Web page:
Nintoku was concerned. This island was big, but was it big enough for two peoples to share? He had his doubts. A few strongpoints were hastily constructed in Kwanto, and an army of archers was formed under the Fuji banner and lead into the province for its defense, under the capable command of his son, Prince Ojin, and Soga Tomomochi. Most of this light force was, ironically, composed of "civilized" Emishi. The Chrysanthemum banner remained in Yamato to await developments as the Kima issued orders and generally assured the nation of adequate tax revenue. He also oversaw the start of the grandest tomb construction seen yet, huge monuments to be built on the plains of Nara as testimony to the might of his reign, and the favor of the gods. A string of unusually cold and dry summers and harsh winters in the south did not impress the peasantry with the wisdom of tombs as a manner of propritiating the gods. Neither did the progress of the several military campaigns.

Ojin and Soga drove their men up the coast and, after paying courtesy calls on the local nobles, began to set up lines of defense and communications throughout the region. They were determined that this northernmost outpost of civilization, no matter how thinly held, would stand - in the hope that the natives might be coopted into the realm.

One of Ojin's uji rode up one early summer evening with a not-unexpected report that Emishi were seen, in force, moving along the coast road. The troops were readied and marched to the sea ahead of the line of march. The prince picked a place to defend, a scattering of hills near the shore, with plenty of scrub in which to conceal his archers. His picked men were placed on the left flank in an existing pallisaded outpost, the sea to his right, near the village of Shioya.

On the very next morning the first Emishi patrols were spotted. These were left unmolested, and before long the main body of the enemy appeared, marching in good order astride the narrow dirt road. A morning fog haunted the tiny waves, but on the beach visibility was clear enough to give Ojin and Soga pause. Their nearly 8000 foot were facing an army of well over 20,000, the center filled with shielded men with swords and bows, the flanks with variously painted archers in more open order, and some number of mounted troops to the Yamato left. Thus opened the Battle of Shioya in 401 CE.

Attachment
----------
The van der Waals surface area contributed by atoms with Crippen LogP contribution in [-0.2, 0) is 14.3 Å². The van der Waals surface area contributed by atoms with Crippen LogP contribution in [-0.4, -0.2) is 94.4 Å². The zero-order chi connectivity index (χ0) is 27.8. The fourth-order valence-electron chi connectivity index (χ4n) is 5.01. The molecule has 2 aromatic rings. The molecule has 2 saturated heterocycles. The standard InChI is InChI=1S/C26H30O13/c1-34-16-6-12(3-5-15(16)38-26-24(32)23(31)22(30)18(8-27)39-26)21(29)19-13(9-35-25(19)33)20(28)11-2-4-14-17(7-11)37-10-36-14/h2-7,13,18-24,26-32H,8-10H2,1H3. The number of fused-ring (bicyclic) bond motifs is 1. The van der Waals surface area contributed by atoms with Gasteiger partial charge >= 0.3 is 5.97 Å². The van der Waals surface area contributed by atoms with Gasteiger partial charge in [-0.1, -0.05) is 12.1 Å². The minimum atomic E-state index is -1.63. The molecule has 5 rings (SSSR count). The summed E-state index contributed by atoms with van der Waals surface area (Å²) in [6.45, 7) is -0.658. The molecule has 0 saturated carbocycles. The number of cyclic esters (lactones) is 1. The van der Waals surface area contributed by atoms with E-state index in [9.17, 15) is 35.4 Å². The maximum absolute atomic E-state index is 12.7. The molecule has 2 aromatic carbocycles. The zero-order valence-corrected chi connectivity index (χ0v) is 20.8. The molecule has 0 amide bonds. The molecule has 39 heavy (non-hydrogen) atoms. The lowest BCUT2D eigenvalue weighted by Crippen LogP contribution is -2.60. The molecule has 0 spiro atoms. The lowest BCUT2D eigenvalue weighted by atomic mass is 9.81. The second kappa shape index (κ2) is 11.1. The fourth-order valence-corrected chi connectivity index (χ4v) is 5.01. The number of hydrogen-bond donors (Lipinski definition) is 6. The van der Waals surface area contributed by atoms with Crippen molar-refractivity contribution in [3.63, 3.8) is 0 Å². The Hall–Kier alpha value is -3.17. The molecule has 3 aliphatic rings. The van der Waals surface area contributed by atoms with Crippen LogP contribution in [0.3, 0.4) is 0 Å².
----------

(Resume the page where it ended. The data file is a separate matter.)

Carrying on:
The young prince prayed to the martial spirits. The Emishi advanced in silence, when suddenly a huge drum in the center was struck. The troops continued their advance, but suddenly a hail of arrows pierced many of Ojin's men - arrows coming from the sea!

Closing on the beach and emerging from the fog were dozens of boats, each with archers loosing at will. The men on the beach ran from the sea towards their center. Then the Emishi on land let out a great cheer and charged, those in the center waving swords, lead by the Ashitaka's brother, Didarabochi. The Yamato tried to shoot them down as they came on, but after the first scattered volley it was clear that the wild men would make contact. Only scores of paces away, the Emishi prince was felled by a handful of arrows, but this did not stop his subjects from the charge - in fact, his enraged guard went from a run to a sprint, like an arrowhead themselves piercing the opposing formation.

The prince tried to hold what line he could, but his men streamed past him, fearful of a remorseless revenge from their distant kinsmen. Cursing the gods, the two commanders leapt onto their horses and galloped from the field, as it was clear the situation could not be retrieved. The unit leaders on the left also realized the situation was hopeless, and thus some hundreds were spared the slaughter on the beach, and the pursuit across the plateau.